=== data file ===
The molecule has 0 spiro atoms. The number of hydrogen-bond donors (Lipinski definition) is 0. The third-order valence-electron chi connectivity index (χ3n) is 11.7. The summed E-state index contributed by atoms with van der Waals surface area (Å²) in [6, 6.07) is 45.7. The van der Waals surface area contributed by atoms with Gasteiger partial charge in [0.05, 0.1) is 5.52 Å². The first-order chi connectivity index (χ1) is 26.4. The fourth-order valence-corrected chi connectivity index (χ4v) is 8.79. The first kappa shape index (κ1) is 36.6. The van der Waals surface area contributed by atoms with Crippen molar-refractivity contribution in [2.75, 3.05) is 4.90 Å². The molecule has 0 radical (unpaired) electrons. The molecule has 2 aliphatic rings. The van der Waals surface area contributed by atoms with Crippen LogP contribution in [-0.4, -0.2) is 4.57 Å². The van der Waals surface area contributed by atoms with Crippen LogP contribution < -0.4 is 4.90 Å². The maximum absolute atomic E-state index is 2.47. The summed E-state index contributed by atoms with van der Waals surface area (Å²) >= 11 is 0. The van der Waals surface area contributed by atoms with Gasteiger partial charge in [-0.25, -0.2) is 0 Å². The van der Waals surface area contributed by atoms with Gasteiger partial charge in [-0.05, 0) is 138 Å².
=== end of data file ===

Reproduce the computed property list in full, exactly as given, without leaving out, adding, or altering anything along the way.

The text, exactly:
The molecule has 0 spiro atoms. The number of hydrogen-bond donors (Lipinski definition) is 0. The third-order valence-electron chi connectivity index (χ3n) is 11.7. The summed E-state index contributed by atoms with van der Waals surface area (Å²) in [6, 6.07) is 45.7. The van der Waals surface area contributed by atoms with Gasteiger partial charge in [0.05, 0.1) is 5.52 Å². The first-order chi connectivity index (χ1) is 26.4. The fourth-order valence-corrected chi connectivity index (χ4v) is 8.79. The first kappa shape index (κ1) is 36.6. The van der Waals surface area contributed by atoms with Crippen molar-refractivity contribution in [2.75, 3.05) is 4.90 Å². The molecule has 0 radical (unpaired) electrons. The molecule has 2 aliphatic rings. The van der Waals surface area contributed by atoms with Crippen LogP contribution in [-0.4, -0.2) is 4.57 Å². The van der Waals surface area contributed by atoms with Crippen LogP contribution < -0.4 is 4.90 Å². The maximum absolute atomic E-state index is 2.47. The summed E-state index contributed by atoms with van der Waals surface area (Å²) >= 11 is 0. The van der Waals surface area contributed by atoms with Gasteiger partial charge in [-0.25, -0.2) is 0 Å². The van der Waals surface area contributed by atoms with Gasteiger partial charge in [-0.05, 0) is 138 Å².